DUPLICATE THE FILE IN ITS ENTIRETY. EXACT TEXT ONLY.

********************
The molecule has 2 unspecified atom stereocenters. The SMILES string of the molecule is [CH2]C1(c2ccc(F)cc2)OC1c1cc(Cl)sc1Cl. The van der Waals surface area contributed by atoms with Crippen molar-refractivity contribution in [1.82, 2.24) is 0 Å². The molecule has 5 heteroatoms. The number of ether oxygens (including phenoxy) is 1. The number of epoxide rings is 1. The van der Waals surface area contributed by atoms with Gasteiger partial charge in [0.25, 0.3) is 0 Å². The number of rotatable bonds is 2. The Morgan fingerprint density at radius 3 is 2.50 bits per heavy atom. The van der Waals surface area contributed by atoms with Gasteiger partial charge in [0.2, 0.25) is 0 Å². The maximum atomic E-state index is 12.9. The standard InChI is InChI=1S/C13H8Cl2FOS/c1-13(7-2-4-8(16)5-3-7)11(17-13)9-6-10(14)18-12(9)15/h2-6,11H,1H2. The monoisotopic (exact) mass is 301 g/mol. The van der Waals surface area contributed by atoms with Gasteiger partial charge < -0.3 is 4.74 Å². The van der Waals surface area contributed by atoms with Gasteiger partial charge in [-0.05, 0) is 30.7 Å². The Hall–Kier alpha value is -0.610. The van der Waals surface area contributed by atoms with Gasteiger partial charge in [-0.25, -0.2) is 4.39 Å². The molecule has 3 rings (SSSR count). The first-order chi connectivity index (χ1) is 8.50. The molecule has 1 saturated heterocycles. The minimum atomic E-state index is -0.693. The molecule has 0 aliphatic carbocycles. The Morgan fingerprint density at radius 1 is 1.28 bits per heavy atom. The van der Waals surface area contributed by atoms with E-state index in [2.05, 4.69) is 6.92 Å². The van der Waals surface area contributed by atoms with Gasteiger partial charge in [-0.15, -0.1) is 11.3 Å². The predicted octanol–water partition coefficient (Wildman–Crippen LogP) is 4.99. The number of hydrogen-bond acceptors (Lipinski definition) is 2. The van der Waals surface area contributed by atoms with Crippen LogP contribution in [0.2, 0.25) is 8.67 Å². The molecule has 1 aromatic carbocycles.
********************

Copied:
The molecule has 2 unspecified atom stereocenters. The SMILES string of the molecule is [CH2]C1(c2ccc(F)cc2)OC1c1cc(Cl)sc1Cl. The van der Waals surface area contributed by atoms with Crippen molar-refractivity contribution in [1.82, 2.24) is 0 Å². The molecule has 5 heteroatoms. The number of ether oxygens (including phenoxy) is 1. The number of epoxide rings is 1. The van der Waals surface area contributed by atoms with Gasteiger partial charge in [0.25, 0.3) is 0 Å². The number of rotatable bonds is 2. The Morgan fingerprint density at radius 3 is 2.50 bits per heavy atom. The van der Waals surface area contributed by atoms with Gasteiger partial charge in [0.2, 0.25) is 0 Å². The maximum atomic E-state index is 12.9. The standard InChI is InChI=1S/C13H8Cl2FOS/c1-13(7-2-4-8(16)5-3-7)11(17-13)9-6-10(14)18-12(9)15/h2-6,11H,1H2. The monoisotopic (exact) mass is 301 g/mol. The van der Waals surface area contributed by atoms with Gasteiger partial charge < -0.3 is 4.74 Å². The van der Waals surface area contributed by atoms with Gasteiger partial charge in [-0.05, 0) is 30.7 Å². The Hall–Kier alpha value is -0.610. The van der Waals surface area contributed by atoms with Gasteiger partial charge in [-0.25, -0.2) is 4.39 Å². The molecule has 3 rings (SSSR count). The first-order chi connectivity index (χ1) is 8.50. The molecule has 1 saturated heterocycles. The minimum atomic E-state index is -0.693. The molecule has 0 aliphatic carbocycles. The Morgan fingerprint density at radius 1 is 1.28 bits per heavy atom. The van der Waals surface area contributed by atoms with E-state index in [2.05, 4.69) is 6.92 Å². The van der Waals surface area contributed by atoms with Gasteiger partial charge in [-0.15, -0.1) is 11.3 Å². The predicted octanol–water partition coefficient (Wildman–Crippen LogP) is 4.99. The number of hydrogen-bond acceptors (Lipinski definition) is 2. The van der Waals surface area contributed by atoms with Crippen LogP contribution in [0.2, 0.25) is 8.67 Å². The molecule has 1 aromatic carbocycles.